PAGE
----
The following post is the contribution of current MEST graduate student, Meagan Allen. Meagan is a doctoral candidate in the Department of History and Philosophy of Science and Medicine at Indiana University and a Cain Dissertation Fellow at the Science History Institute in Philadelphia, PA. Her dissertation, “Roger Bacon’s Medical Alchemy: Occult Remedies and the Prolongatio Vitae,” explores the relationship between 13th-century medical theories and Roger Bacon’s ideas about the ability of alchemy to prolong human life.
Many aspects of the medieval world seem so different from our own, especially for the student engaging with medieval sources for the first time. This is especially difficult when teaching the history of premodern science: as the concept of scientia has changed over the centuries, topics that today would be considered pseudo-science must be incorporated into our classes, much to the confusion of some students.
My own research focuses on one of those great pseudo-sciences, alchemy. For many, the word alchemy conjures images of scam artists, knowingly defrauding others with gold replicas, or worse, sorcerers circumventing the laws of nature with their magical philosophers’ stone. When I teach or engage in science outreach, the most common question I get asked is “why did people believe in alchemy?”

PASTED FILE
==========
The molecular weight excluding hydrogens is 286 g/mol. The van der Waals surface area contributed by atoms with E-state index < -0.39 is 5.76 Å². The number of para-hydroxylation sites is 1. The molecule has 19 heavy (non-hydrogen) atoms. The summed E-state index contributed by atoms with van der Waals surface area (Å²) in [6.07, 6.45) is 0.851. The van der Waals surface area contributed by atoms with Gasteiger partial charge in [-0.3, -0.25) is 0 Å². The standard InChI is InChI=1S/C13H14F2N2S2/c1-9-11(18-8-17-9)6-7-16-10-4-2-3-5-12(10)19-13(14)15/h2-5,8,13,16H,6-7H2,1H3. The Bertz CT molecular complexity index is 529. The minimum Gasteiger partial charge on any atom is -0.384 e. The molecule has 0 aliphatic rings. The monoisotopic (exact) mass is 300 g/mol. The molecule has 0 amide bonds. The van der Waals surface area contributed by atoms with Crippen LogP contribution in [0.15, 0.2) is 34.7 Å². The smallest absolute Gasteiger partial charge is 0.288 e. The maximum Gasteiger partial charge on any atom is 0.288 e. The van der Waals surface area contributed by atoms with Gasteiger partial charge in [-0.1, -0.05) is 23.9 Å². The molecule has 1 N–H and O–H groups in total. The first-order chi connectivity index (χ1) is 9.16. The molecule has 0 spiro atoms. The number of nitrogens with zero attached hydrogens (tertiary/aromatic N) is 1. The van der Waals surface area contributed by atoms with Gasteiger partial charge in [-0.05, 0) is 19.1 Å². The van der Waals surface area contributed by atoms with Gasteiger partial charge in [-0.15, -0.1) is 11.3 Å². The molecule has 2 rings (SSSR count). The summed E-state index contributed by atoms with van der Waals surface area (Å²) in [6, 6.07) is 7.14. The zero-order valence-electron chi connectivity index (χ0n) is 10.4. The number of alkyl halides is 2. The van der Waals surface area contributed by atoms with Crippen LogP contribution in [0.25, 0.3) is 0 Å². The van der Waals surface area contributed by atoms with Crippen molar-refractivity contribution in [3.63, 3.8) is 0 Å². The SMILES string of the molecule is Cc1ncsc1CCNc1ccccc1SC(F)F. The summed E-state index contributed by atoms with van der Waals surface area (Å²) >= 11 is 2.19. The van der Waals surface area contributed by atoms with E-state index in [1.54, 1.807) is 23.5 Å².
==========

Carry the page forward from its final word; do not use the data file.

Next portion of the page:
For anyone even generally acquainted with the principles of modern chemistry, it can be difficult to understand how alchemy as a scientific theory stayed relevant for so many centuries. Everyone knows that outside of the realm of fantasies like Harry Potter and Fullmetal Alchemist, there is no philosophers’ stone, no secret recipe than can change lead into gold, and no elixir that can prolong human life.
I can explain that for most medieval alchemists, ‘alchemy’ was just the method of understanding nature’s processes so that artisans could improve upon them—more proto-chemistry than magic—but that only goes so far. How can we help students better understand medieval science on its own terms? In this case, seeing really is believing. While explaining premodern chemical theories helps, nothing proves the believability of alchemy like a demonstration.
My favorite demonstration is a “transmutation” of one metal into another. When a high-carbon steel sawblade is dipped into a solution of copper sulfate, the blade is plated with a thin layer of copper. This change is instant, and it really appears that the steel has changed into copper. The thin layer of copper can then be sanded off, once again revealing the steel.
After performing this “transmutation”, I ask the students to imagine that they have never heard of the periodic table of elements, reactivity of metals, or any other 21st century chemistry. By seeing how a “transmutation” can occur, students can better understand the enduring explanative power of alchemy. Rather than being nonsense or bad science, they become viable explanations for the natural world that used the best technology available, even if they are considered outdated today and have been replaced by other theories.